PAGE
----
In 1986 I spent a lot of time in a clay quarry at Farcet near Peterborough. This site exposed the Pleistocene surface deposits and the Oxford Clay down to the Cornbrash. The site was a rich source of fossils from the Jurassic, including remains of a giant fish called Leedsichthes. Ammonites, belemnites and oysters were the most abundant fossils. My main recollection was how the clay would adhere to anything. As the days progressed your wellies would get heavier and heavier on your feet until you had to stop and clean off the clay.
Looking through my fossil collection reminded me of the abundance of fossils in these Jurassic sediments.
The common belemnites in ther Oxford Clay were;
1. Cylindroteuthis puzosiana, a distinct and large species,
2. Pachyteuthis species,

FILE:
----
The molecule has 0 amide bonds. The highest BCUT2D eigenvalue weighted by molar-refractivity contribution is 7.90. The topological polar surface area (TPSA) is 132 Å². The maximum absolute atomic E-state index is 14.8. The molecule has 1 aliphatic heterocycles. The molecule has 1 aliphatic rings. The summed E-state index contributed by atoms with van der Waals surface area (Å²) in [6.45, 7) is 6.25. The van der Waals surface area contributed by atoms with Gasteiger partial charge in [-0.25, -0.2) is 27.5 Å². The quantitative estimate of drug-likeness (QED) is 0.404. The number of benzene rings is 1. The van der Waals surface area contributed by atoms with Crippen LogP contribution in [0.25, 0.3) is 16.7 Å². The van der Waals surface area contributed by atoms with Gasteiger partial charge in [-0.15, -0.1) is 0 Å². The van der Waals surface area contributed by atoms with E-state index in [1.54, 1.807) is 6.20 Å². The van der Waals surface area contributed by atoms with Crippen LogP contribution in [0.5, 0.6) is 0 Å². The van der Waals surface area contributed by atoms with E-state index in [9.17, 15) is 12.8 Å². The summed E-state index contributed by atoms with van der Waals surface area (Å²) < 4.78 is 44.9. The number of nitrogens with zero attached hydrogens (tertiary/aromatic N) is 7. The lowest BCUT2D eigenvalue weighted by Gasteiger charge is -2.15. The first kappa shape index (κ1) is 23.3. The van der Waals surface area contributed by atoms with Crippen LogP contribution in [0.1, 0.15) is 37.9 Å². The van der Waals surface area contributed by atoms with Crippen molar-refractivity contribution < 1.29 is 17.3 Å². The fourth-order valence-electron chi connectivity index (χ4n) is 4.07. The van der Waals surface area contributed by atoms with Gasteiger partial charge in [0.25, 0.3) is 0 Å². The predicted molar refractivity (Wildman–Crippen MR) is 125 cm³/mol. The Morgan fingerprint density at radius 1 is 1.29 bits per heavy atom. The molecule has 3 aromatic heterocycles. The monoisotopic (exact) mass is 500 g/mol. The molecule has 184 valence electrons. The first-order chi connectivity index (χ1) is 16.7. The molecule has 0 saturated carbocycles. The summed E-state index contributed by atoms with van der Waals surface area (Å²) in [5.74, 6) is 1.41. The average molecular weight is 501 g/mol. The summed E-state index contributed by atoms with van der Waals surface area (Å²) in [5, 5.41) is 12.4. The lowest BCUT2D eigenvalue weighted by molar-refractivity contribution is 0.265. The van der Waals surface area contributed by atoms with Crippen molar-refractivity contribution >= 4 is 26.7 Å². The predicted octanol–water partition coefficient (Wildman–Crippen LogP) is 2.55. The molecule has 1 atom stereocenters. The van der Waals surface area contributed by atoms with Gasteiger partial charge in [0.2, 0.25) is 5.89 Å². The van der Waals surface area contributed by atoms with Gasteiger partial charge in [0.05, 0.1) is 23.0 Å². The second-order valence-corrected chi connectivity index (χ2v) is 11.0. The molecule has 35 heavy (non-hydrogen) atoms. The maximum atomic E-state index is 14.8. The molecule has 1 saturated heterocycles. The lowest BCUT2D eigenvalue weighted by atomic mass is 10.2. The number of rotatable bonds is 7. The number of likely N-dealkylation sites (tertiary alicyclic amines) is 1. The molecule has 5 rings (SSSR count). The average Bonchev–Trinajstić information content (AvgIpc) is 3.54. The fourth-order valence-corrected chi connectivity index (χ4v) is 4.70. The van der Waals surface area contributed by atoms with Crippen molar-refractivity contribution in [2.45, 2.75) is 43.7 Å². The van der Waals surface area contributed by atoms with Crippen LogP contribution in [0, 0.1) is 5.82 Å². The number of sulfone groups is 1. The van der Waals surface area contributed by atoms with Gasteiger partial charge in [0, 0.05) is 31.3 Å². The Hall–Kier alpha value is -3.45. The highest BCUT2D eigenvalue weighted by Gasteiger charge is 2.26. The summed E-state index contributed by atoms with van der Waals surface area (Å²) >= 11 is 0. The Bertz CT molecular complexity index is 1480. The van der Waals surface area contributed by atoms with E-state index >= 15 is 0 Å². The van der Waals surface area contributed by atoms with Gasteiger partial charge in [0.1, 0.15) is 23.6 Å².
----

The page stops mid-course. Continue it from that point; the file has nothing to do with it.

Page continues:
3. Cylindroteuthis species,
4. Belemnopsis species,
5. Hastites species.
The C. puzosiana was by far the commonest species found and also the largest.
Ammonites were also found in the Oxford Clay deposits, like this Sigaloceras species, showing its fine suture lines. Some species were also preserved with the aragonite shell intact. Other fossil ammonites showed signs of tooth marks from predation by marine reptiles.
Alongside the draws of Oxford Clay fossils, I found a number of sectioned and polished ammonites. These are always interesting and make fine display specimens.
1. Dactylioceras species from Whitby in Yorkshire, showing an even and regular growth pattern with simple chambers.
2. Oppelia fallax, with the large body chamber preserved.
3. Hildoceras bifrons with its large internal chambers.
This is a rather fine sectioned specimen of the spiny ammonite, Laparoceras cheltiensis, collected at Moreton in Gloucestershire. The crystal filled chambers twinkle in the sunlight.